- The definition of a cone is anything with a circular surface on one end and one point at the other end where all sides or lines meet, or the reproductive, seed-bearing growth of a pine tree.
- An example of a cone is a funnel.
- An example of a cone is the waffle pastry in which ice cream is served.
- An example of a cone is the brown scaly growth which is attached to wreathes.
This funnel is a cone.Licensed from iStockPhoto
- a flat-based, single-pointed solid formed by a rotating straight line that traces out a closed-curved base from a fixed vertex point that is not in the same plane as the base; esp., one () formed by tracing a circle from a vertex perpendicular to the center of the base (also formed by rotating a right triangle 360° with either leg as the axis, or by rotating an isosceles triangle 360° with the altitude as the axis)
- the surface of such a solid
- a similar unbounded surface extending outward in both directions from a point: it is formed by rotating in an elliptical or circular pattern a straight line that always passes through this point
- any object or mass shaped like a cone; specif.,
- a crisp shell of pastry for holding a scoop of ice cream
- the peak of a volcano
- any of various machine parts
- a reproductive structure of certain nonflowering plants, consisting of an elongated central axis upon which are borne overlapping scales, bracts, sporophylls, etc., usually in a spiral fashion, and in which are produced pollen, spores, or ovules; strobilus: cones are found in cycads, conifers, club mosses, horsetails, etc.
- any similar structure, as the catkin of hops
- any of the flask-shaped cells in the retina of most vertebrates, sensitive to bright light and color
- cone shell
- the diaphragm (sense ) of a speaker, usually cone-shaped
Origin: Middle English ; from Classical Latin conus ; from Classical Greek kōnos, a wedge, peak, cone ; from Indo-European base kō(n)-, to sharpen from source hone, Classical Latin cos
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- Mathematics a. The surface generated by a straight line, the generator, passing through a fixed point, the vertex, and moving along a fixed curve, the directrix.b. A right circular cone.
- a. The figure formed by a cone, bound or regarded as bound by its vertex and a plane section taken anywhere above or below the vertex.b. Something having the shape of this figure: “the cone of illuminated drops spilling beneath a street lamp” (Anne Tyler).
- Botany a. A unisexual reproductive structure of gymnospermous plants such as conifers and cycads, typically consisting of a central axis around which there are scaly, overlapping, spirally arranged sporophylls that develop pollen-bearing sacs or naked ovules or seeds.b. A similar structure that produces spores on club mosses, horsetails, and spike mosses.c. Any reproductive structure resembling a cone, such as a cluster of hop or alder fruits.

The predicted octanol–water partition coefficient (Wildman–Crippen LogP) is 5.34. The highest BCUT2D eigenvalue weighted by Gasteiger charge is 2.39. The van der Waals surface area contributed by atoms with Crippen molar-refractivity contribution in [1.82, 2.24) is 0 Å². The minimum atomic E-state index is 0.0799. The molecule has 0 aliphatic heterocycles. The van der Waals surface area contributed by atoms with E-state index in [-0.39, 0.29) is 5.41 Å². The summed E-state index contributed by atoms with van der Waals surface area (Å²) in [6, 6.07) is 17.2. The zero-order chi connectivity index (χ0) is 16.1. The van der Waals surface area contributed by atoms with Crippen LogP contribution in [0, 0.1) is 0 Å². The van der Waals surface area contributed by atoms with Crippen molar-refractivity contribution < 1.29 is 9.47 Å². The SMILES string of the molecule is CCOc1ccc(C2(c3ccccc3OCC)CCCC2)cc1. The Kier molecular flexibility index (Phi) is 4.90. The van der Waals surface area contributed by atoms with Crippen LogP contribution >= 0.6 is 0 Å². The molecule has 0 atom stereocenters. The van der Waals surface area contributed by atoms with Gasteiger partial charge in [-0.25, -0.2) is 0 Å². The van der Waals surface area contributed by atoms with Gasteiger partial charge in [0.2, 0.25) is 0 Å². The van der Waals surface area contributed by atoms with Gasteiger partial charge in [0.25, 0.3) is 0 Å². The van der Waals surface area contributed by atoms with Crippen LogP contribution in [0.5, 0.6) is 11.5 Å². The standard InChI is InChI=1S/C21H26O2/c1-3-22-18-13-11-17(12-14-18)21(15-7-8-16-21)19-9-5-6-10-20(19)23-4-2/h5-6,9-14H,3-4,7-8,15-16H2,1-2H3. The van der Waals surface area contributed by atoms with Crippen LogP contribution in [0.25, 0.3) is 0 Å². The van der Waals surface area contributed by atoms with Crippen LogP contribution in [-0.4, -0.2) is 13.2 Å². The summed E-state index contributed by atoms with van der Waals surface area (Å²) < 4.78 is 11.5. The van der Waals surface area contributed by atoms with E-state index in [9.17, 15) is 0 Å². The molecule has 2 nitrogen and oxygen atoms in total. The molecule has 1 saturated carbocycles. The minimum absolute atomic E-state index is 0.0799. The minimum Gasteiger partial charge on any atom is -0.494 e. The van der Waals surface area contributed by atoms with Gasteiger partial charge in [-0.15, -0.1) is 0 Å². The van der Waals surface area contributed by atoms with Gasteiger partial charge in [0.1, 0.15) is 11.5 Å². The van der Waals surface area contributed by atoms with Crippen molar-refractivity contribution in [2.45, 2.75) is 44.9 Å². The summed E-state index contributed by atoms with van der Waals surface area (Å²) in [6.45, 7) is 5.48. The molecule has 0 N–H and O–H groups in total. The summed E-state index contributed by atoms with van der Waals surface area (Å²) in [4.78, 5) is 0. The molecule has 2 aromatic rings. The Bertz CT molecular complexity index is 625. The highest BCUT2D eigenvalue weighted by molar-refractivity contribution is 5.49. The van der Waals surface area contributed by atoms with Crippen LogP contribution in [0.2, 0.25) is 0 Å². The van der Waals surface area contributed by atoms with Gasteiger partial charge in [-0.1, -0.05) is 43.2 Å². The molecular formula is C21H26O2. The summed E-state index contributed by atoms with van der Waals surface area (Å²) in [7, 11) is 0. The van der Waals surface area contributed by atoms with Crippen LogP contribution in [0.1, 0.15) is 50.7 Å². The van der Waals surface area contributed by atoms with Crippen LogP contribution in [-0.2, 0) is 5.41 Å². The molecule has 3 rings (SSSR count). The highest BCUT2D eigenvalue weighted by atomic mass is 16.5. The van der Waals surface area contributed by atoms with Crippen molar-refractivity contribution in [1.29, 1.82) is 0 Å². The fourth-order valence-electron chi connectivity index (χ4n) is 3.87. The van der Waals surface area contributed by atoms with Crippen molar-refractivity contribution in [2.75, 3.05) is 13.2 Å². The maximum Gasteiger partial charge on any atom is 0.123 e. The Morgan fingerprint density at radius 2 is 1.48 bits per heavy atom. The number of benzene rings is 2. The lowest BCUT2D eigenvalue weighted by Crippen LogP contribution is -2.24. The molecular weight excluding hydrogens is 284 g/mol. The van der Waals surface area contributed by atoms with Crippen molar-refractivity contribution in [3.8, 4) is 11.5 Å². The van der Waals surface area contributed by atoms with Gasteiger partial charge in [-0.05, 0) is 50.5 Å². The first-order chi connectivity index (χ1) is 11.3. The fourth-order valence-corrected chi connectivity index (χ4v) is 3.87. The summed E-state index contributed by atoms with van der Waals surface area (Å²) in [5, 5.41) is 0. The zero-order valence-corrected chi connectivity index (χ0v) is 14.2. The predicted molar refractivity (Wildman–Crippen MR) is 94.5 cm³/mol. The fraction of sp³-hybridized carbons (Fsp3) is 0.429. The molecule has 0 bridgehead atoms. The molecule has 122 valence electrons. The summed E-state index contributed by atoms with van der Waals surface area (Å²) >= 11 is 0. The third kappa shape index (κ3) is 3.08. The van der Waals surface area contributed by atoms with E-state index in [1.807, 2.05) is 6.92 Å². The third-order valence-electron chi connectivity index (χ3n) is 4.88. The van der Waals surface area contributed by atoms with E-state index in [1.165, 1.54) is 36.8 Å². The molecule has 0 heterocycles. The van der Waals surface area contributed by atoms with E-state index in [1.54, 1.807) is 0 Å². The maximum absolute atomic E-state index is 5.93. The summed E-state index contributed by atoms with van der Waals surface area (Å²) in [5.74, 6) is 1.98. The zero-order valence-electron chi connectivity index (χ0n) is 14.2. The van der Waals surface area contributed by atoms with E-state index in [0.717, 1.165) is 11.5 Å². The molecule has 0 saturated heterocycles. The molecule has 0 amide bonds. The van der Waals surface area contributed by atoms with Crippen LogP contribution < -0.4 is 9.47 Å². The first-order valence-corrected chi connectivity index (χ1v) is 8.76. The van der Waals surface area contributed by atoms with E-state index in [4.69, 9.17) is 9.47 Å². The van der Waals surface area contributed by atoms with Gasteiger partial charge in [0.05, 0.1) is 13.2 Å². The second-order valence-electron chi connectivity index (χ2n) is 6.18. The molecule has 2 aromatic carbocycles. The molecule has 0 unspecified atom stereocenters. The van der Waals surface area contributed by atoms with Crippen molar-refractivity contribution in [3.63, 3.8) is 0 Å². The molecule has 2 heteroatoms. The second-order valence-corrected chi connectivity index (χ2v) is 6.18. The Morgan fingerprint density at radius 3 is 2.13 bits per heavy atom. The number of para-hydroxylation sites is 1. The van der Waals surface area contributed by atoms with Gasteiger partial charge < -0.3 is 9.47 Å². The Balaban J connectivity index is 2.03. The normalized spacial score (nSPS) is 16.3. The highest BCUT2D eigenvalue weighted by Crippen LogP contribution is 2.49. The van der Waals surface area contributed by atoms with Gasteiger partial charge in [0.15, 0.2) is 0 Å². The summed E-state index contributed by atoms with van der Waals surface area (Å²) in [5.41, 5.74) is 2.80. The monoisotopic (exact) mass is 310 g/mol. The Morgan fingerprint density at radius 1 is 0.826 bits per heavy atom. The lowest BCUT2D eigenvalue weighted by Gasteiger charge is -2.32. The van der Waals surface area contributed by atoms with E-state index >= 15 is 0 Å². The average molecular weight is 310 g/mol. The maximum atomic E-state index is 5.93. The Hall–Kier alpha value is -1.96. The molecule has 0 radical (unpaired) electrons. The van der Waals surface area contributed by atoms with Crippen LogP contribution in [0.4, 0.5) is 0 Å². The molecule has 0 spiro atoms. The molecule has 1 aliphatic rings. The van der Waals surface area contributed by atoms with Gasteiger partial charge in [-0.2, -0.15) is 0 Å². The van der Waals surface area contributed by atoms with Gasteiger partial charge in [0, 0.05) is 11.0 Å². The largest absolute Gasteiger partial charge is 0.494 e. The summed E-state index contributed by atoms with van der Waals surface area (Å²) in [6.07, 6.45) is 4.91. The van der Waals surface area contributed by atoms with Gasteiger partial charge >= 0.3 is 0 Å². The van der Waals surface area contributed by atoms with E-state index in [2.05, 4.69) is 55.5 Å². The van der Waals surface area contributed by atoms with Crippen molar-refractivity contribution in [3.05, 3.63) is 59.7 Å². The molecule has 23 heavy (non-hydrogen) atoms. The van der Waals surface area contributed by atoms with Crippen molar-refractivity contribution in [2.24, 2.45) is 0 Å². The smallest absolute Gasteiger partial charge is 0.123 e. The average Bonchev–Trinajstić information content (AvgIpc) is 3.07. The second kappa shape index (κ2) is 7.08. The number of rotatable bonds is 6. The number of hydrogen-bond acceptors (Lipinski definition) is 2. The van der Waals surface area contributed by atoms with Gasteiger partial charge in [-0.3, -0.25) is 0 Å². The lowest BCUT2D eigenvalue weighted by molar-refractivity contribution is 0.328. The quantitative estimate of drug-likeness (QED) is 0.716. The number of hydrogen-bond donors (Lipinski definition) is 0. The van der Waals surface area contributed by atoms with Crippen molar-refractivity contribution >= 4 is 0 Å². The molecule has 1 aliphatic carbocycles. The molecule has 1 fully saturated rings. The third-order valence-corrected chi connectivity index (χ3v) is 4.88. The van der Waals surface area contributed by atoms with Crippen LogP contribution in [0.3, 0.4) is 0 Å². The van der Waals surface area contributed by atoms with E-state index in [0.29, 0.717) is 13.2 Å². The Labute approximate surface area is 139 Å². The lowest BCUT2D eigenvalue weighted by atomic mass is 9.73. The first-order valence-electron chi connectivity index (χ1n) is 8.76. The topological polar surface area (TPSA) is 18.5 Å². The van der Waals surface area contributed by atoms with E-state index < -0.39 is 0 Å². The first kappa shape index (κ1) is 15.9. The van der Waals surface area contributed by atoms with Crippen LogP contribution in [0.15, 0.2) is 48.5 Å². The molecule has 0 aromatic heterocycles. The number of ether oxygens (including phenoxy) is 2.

- Physiology One of the photoreceptors in the retina of the eye that is responsible for daylight and color vision. These photoreceptors are most densely concentrated in the fovea centralis, creating the area of greatest visual acuity.
- Any of various gastropod mollusks of the family Conidae of tropical and subtropical seas, having a conical, often vividly marked shell and the ability to inflict a poisonous, sometimes fatal sting.
Origin: French cône and Middle English cone, angle of a quadrant, both from Latin cōnus, from Greek kōnos; see kō- in Indo-European roots.
top: right circular cone
bottom: cones and rods of a human eye
cone - Medical Definition
- A solid body having a circle for its base and sides inclined so as to meet at a point above the base.
- See cone cell.
detail of a retina showing cone and rod cells
cone - Science Definition
- A three-dimensional surface or solid object in which the base is a circle and upper surface narrows to form a point. The surface of a cone is formed mathematically by moving a line that passes through a fixed point (the vertex) along a circle.
- A rounded or elongated reproductive structure that consists of sporophylls or scales arranged spirally or in an overlapping fashion along a central stem, as in conifers and cycads. For example, the familiar woody pinecone is actually the female cone, made up of ovule-bearing scales. The smaller male cones of the pine consist of thin overlapping microsporophylls. These produce pollen that is carried by the wind to fertilize ovules in the female cones. When the seeds in the female cones mature, the cones of many pine species expand to release them. In some pine species, cones release seeds only in response to the presence of fire. See also strobilus.
- One of the cone-shaped cells in the retina of the eye of many vertebrate animals. Cones are extremely sensitive to light and can distinguish among different wavelengths. Cones are responsible for vision during daylight and for the ability to see colors. Compare rod.
The equation for determining the volume (V) of a cone is V = 1/3 πr2h.
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